A complaint may be dismissed for failure to state a claim if it fails “‘to give the defendant fair notice of what the . . . claim is and the grounds upon which it rests.'” Bell Atl. Corp. v. Twombly, 550 U.S. 544, 555 (2007) (quoting Conley v. Gibson, 355 U.S. 41, 47 (1957)). While a complaint need not contain detailed factual allegations, a plaintiff's allegations must include more than labels and conclusions. Twombly, 550 U.S. at 555; Ashcroft v. Iqbal, 556 U.S. 662, 678 (2009) (“Threadbare recitals of the elements of a cause of action, supported by mere conclusory statements, do not suffice.”). The court must determine whether the complaint contains “enough facts to state a claim to relief that is plausible on its face.” Twombly, 550 U.S. at 570. “A claim has facial plausibility when the plaintiff pleads factual content that allows the court to draw the reasonable inference that the defendant is liable for the misconduct alleged.” Iqbal, 556 U.S. at 679. Although the plausibility standard is not equivalent to a “‘probability requirement, ' . . . it asks for more than a sheer possibility that a defendant has acted unlawfully.” Iqbal, 556 U.S. at 678 (quoting Twombly, 550 U.S. at 556). “[W]here the well-pleaded facts do not permit the court to infer more than the mere possibility of misconduct, the complaint has alleged - but it has not ‘show[n]' - that the pleader is entitled to relief.” Iqbal, 556 U.S. at 679 (quoting Fed.R.Civ.P. 8(a)(2)); see also Hill v. Lappin, 630 F.3d 468, 470-71 (6th Cir. 2010) (holding that the Twombly/Iqbal plausibility standard applies to dismissals of prisoner cases on initial review under 28 U.S.C. §§ 1915A(b)(1) and 1915(e)(2)(B)(i)).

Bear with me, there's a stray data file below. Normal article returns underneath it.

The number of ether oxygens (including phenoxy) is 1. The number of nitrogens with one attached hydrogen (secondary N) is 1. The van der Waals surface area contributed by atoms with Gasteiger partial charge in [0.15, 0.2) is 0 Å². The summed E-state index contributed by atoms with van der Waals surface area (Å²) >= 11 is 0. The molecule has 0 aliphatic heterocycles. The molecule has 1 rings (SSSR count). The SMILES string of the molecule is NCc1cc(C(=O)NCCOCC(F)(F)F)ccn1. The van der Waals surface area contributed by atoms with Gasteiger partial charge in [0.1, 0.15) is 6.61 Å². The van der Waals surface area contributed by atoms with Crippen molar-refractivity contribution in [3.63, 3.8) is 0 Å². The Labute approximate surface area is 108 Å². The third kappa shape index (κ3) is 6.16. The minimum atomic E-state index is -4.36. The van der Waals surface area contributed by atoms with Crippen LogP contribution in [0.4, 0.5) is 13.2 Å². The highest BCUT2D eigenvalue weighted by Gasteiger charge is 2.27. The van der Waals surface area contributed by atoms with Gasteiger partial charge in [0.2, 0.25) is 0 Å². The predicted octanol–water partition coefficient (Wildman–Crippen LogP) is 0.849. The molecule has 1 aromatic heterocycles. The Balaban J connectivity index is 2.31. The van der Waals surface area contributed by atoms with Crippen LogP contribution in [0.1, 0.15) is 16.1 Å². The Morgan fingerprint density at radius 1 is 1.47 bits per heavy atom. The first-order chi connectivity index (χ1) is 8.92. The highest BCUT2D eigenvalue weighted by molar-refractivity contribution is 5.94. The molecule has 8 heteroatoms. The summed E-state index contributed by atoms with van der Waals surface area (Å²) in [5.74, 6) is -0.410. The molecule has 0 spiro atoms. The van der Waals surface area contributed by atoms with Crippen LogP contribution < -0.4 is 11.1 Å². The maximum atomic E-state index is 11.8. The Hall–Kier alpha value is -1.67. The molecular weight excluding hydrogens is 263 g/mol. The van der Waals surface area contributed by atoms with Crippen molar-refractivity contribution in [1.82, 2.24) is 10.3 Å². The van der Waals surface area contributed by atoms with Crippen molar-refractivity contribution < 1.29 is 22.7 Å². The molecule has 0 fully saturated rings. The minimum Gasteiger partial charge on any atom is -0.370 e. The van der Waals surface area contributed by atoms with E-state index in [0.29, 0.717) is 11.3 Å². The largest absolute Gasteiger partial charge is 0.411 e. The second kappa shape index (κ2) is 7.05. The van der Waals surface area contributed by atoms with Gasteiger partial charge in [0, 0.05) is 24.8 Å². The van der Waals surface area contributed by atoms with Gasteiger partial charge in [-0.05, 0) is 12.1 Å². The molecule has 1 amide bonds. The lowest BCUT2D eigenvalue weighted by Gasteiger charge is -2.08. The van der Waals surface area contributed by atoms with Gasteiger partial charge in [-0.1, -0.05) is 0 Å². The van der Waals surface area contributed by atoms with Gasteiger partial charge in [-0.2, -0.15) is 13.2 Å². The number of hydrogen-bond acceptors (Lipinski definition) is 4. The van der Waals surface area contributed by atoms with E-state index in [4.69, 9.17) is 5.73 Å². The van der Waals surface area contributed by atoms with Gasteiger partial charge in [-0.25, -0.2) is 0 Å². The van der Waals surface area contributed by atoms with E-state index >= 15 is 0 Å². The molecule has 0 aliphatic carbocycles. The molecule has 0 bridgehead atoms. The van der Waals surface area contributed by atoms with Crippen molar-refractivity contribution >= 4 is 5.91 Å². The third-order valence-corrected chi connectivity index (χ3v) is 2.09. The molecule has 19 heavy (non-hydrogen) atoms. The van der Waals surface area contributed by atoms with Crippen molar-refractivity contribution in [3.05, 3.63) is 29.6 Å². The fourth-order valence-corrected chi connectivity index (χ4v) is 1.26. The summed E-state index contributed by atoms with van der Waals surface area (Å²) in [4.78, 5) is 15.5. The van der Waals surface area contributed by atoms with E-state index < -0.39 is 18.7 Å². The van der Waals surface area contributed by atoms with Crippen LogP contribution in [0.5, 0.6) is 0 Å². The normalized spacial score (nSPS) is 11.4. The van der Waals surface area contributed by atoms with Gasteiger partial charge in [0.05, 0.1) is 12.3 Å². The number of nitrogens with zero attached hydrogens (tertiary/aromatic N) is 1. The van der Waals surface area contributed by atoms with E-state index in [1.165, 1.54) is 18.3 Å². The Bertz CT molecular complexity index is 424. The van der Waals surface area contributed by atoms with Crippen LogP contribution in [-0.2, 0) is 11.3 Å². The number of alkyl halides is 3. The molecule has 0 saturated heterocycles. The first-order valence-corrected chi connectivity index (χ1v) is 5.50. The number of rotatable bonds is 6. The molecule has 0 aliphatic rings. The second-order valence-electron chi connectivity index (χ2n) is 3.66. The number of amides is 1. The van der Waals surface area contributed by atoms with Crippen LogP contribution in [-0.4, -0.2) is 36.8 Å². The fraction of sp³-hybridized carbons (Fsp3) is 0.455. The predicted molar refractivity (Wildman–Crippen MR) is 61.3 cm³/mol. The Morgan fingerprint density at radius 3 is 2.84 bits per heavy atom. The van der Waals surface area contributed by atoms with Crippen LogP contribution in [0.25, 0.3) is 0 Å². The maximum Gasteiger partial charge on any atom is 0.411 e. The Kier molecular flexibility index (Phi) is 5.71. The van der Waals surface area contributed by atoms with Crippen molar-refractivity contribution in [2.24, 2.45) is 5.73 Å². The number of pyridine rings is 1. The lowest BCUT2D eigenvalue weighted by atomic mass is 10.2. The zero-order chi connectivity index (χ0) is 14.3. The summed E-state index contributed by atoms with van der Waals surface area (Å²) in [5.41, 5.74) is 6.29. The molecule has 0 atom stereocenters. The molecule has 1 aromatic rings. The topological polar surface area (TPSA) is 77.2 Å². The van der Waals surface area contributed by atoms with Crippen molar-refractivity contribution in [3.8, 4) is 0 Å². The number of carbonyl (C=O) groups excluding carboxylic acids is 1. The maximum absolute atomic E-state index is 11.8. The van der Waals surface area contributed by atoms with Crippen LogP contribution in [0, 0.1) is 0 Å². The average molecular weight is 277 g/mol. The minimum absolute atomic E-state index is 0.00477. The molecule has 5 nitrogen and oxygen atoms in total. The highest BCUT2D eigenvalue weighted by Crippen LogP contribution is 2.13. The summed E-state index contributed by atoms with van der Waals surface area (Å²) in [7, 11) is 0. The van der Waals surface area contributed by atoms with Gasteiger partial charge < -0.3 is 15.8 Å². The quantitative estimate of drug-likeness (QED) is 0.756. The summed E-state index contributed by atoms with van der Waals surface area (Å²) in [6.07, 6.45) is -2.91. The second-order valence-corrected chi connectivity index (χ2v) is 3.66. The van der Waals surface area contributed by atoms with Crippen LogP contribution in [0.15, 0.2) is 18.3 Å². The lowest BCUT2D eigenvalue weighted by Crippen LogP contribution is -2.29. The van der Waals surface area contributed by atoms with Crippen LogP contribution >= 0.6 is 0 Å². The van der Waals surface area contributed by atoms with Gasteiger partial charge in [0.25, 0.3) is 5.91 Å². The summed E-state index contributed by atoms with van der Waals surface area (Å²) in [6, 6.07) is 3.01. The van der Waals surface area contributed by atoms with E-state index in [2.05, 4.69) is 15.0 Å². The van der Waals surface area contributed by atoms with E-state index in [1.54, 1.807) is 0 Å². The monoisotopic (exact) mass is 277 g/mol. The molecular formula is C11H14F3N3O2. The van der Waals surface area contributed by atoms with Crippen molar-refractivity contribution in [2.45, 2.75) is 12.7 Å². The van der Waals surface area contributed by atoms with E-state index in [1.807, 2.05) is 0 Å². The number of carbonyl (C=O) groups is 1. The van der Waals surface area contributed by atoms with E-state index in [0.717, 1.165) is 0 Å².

To state a claim under 42 U.S.C. § 1983, a plaintiff must allege the violation of a right secured by the federal Constitution or laws and must show that the deprivation was committed by a person acting under color of state law. West v. Atkins, 487 U.S. 42, 48 (1988); Dominguez v. Corr. Med. Servs., 555 F.3d 543, 549 (6th Cir. 2009). Because § 1983 is a method for vindicating federal rights, not a source of substantive rights itself, the first step in an action under § 1983 is to identify the specific constitutional right allegedly infringed. Albright v. Oliver, 510 U.S. 266, 271 (1994).